After rising nearly 12% from its June lows, silver has been garnering some attention lately, leaving many investors wondering whether they should raise their allocations to the precious metal. Russ explains why now probably isn’t the best time to allocate more to either silver or gold.
After rising nearly 12% from its June lows, silver (SLV) has been garnering some attention in recent weeks, as investors and market watchers look for something to get excited about amid the broader market’s low volatility and slow grind higher. It’s no wonder, then, that many are asking whether it’s time to jump on the silver bandwagon.
Market Realist – The graph above shows you the 60-day silver price in USD per ounce. It shows an upward price trend. Silver prices, as tracked by the iShares Silver Trust ETF (SLV), rose 12.5% in June, compared to 6.7% for gold, as tracked by the iShares Gold Trust ETF (IAU). However, year-to-date, gold is still fractionally ahead.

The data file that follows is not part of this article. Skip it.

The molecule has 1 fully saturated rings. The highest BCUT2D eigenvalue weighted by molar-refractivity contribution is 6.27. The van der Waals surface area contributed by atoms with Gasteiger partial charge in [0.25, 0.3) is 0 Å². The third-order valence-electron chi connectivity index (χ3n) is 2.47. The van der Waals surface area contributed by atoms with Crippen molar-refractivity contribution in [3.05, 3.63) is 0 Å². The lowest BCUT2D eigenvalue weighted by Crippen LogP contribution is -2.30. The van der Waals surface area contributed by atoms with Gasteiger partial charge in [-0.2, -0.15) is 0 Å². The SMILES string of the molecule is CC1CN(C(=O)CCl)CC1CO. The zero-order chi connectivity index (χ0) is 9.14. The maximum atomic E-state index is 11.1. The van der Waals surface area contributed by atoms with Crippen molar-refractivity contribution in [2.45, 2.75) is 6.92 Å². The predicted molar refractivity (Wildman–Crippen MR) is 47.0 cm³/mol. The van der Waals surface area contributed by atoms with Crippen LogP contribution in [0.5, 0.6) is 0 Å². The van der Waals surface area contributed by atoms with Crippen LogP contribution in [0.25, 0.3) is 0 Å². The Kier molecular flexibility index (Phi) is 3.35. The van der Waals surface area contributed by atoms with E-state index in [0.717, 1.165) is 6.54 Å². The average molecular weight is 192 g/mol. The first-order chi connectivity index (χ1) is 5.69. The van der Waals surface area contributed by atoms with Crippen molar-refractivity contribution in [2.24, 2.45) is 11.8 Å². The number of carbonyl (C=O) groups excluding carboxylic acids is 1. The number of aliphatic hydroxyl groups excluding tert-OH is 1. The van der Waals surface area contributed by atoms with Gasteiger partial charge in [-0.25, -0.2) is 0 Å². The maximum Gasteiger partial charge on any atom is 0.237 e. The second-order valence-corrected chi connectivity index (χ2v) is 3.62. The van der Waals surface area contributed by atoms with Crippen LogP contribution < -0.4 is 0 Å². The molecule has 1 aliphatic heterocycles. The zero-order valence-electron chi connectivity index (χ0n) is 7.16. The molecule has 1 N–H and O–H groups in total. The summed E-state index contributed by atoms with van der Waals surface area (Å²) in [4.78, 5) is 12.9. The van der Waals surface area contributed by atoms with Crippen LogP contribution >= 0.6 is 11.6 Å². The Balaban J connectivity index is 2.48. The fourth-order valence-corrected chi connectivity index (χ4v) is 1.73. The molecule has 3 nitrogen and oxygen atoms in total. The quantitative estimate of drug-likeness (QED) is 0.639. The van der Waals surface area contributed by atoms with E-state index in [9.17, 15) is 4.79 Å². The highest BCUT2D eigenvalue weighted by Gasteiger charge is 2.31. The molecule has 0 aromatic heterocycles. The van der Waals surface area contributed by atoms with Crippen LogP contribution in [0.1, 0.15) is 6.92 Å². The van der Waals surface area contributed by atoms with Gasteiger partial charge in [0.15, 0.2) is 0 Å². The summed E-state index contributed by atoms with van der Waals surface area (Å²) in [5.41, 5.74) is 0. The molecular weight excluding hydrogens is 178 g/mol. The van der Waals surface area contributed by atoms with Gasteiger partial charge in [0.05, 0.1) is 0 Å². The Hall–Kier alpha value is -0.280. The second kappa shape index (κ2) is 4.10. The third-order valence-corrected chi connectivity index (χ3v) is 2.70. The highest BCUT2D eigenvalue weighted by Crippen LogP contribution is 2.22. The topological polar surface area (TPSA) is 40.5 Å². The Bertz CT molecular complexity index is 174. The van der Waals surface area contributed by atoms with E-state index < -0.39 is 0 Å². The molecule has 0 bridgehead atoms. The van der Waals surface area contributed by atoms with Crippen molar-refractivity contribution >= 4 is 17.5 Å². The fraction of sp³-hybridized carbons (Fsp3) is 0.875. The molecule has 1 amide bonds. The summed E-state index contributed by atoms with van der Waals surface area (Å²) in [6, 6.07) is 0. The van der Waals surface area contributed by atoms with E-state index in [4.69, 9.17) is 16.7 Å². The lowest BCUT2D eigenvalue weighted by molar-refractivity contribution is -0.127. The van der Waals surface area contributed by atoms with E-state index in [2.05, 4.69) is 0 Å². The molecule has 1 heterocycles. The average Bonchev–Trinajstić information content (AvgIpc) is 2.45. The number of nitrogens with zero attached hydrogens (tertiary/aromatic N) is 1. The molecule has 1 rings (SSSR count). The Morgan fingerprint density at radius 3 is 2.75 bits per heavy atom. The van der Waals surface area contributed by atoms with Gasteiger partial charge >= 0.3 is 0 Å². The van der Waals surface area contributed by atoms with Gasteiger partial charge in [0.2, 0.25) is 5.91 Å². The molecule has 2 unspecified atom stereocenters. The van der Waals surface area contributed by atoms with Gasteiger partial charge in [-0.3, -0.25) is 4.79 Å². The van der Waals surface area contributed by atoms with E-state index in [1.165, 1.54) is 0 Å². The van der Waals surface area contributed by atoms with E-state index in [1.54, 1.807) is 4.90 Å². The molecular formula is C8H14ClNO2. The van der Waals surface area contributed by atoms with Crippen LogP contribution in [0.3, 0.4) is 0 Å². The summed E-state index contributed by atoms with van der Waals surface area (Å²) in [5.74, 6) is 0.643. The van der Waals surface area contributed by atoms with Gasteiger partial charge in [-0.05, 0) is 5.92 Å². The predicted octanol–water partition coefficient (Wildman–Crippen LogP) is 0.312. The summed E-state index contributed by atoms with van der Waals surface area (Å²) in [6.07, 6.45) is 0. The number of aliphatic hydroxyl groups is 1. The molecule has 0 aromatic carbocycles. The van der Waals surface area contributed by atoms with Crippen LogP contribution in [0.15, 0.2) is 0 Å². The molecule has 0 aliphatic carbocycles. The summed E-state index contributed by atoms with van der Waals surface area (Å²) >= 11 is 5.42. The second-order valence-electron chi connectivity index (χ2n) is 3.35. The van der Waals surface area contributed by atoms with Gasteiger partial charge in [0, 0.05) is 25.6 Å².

According to recent forecasts from major banks, gold will average $1,209 per ounce this year. The average of individual estimates is a drop of 14.5% from the precious metal’s average price in 2013. The 2013 average had been $1,413 per ounce, according to Deutsche Bank.
Deutsche Bank is the most bearish of the major banks. It’s seeing an average price in 2014 of $1,141 an ounce. Meanwhile, HSBC is the least bearish, at $1,292. The middle ground goes to Barclays, which predicts an average price this year of $1,205 per ounce for gold.
A Bank of America Merrill Lynch strategist said a lack of buyer interest is his biggest concern. Analysts have said that a stronger global economy, continued tapering of the Federal Reserve’s bond buying, and no sign of inflation could also pull interest away from gold.